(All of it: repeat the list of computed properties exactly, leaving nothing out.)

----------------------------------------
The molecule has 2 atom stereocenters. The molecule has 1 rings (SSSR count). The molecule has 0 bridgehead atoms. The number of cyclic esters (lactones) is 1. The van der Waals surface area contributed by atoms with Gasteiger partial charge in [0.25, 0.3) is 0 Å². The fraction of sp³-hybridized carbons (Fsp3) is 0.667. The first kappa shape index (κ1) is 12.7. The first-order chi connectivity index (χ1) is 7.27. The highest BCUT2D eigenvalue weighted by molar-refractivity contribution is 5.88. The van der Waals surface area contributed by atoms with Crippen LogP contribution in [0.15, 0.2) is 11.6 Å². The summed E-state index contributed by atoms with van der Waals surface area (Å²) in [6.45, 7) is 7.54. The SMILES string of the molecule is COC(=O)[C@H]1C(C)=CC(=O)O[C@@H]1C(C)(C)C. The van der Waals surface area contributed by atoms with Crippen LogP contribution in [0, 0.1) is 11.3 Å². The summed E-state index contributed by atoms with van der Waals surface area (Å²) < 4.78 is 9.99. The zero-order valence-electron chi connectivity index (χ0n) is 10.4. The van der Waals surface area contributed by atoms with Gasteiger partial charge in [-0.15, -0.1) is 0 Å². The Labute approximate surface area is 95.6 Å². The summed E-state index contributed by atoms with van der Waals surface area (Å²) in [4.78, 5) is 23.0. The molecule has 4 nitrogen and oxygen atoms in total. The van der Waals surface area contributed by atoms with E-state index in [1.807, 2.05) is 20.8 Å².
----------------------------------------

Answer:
The molecule has 2 atom stereocenters. The molecule has 1 rings (SSSR count). The molecule has 0 bridgehead atoms. The number of cyclic esters (lactones) is 1. The van der Waals surface area contributed by atoms with Gasteiger partial charge in [0.25, 0.3) is 0 Å². The fraction of sp³-hybridized carbons (Fsp3) is 0.667. The first kappa shape index (κ1) is 12.7. The first-order chi connectivity index (χ1) is 7.27. The highest BCUT2D eigenvalue weighted by molar-refractivity contribution is 5.88. The van der Waals surface area contributed by atoms with Crippen LogP contribution in [0.15, 0.2) is 11.6 Å². The summed E-state index contributed by atoms with van der Waals surface area (Å²) in [6.45, 7) is 7.54. The SMILES string of the molecule is COC(=O)[C@H]1C(C)=CC(=O)O[C@@H]1C(C)(C)C. The van der Waals surface area contributed by atoms with Crippen LogP contribution in [0, 0.1) is 11.3 Å². The summed E-state index contributed by atoms with van der Waals surface area (Å²) < 4.78 is 9.99. The zero-order valence-electron chi connectivity index (χ0n) is 10.4. The van der Waals surface area contributed by atoms with Gasteiger partial charge in [-0.15, -0.1) is 0 Å². The Labute approximate surface area is 95.6 Å². The summed E-state index contributed by atoms with van der Waals surface area (Å²) in [4.78, 5) is 23.0. The molecule has 4 nitrogen and oxygen atoms in total. The van der Waals surface area contributed by atoms with E-state index in [1.807, 2.05) is 20.8 Å².